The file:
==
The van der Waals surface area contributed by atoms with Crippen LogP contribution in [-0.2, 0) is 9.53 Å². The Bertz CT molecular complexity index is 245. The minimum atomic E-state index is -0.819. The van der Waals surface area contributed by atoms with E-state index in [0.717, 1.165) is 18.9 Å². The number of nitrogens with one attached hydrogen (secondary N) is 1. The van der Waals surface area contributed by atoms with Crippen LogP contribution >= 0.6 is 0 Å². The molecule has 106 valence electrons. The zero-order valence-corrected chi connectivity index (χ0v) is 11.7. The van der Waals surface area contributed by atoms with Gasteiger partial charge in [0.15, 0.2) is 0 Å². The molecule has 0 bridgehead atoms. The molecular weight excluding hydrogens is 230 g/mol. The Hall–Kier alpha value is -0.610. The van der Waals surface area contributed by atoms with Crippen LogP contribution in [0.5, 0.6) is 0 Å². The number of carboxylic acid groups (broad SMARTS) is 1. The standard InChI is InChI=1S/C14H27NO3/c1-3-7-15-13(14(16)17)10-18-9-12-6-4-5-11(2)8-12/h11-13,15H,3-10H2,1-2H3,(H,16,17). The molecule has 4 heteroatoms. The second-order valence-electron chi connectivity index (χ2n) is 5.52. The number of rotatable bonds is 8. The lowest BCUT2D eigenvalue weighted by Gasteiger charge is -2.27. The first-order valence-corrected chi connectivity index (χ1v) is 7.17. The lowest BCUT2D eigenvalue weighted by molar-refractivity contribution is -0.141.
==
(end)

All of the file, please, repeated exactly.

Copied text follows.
The van der Waals surface area contributed by atoms with Crippen LogP contribution in [-0.2, 0) is 9.53 Å². The Bertz CT molecular complexity index is 245. The minimum atomic E-state index is -0.819. The van der Waals surface area contributed by atoms with E-state index in [0.717, 1.165) is 18.9 Å². The number of nitrogens with one attached hydrogen (secondary N) is 1. The van der Waals surface area contributed by atoms with Crippen LogP contribution >= 0.6 is 0 Å². The molecule has 106 valence electrons. The zero-order valence-corrected chi connectivity index (χ0v) is 11.7. The van der Waals surface area contributed by atoms with Gasteiger partial charge in [0.15, 0.2) is 0 Å². The molecule has 0 bridgehead atoms. The molecular weight excluding hydrogens is 230 g/mol. The Hall–Kier alpha value is -0.610. The van der Waals surface area contributed by atoms with Crippen LogP contribution in [0.5, 0.6) is 0 Å². The number of carboxylic acid groups (broad SMARTS) is 1. The standard InChI is InChI=1S/C14H27NO3/c1-3-7-15-13(14(16)17)10-18-9-12-6-4-5-11(2)8-12/h11-13,15H,3-10H2,1-2H3,(H,16,17). The molecule has 4 heteroatoms. The second-order valence-electron chi connectivity index (χ2n) is 5.52. The number of rotatable bonds is 8. The lowest BCUT2D eigenvalue weighted by Gasteiger charge is -2.27. The first-order valence-corrected chi connectivity index (χ1v) is 7.17. The lowest BCUT2D eigenvalue weighted by molar-refractivity contribution is -0.141.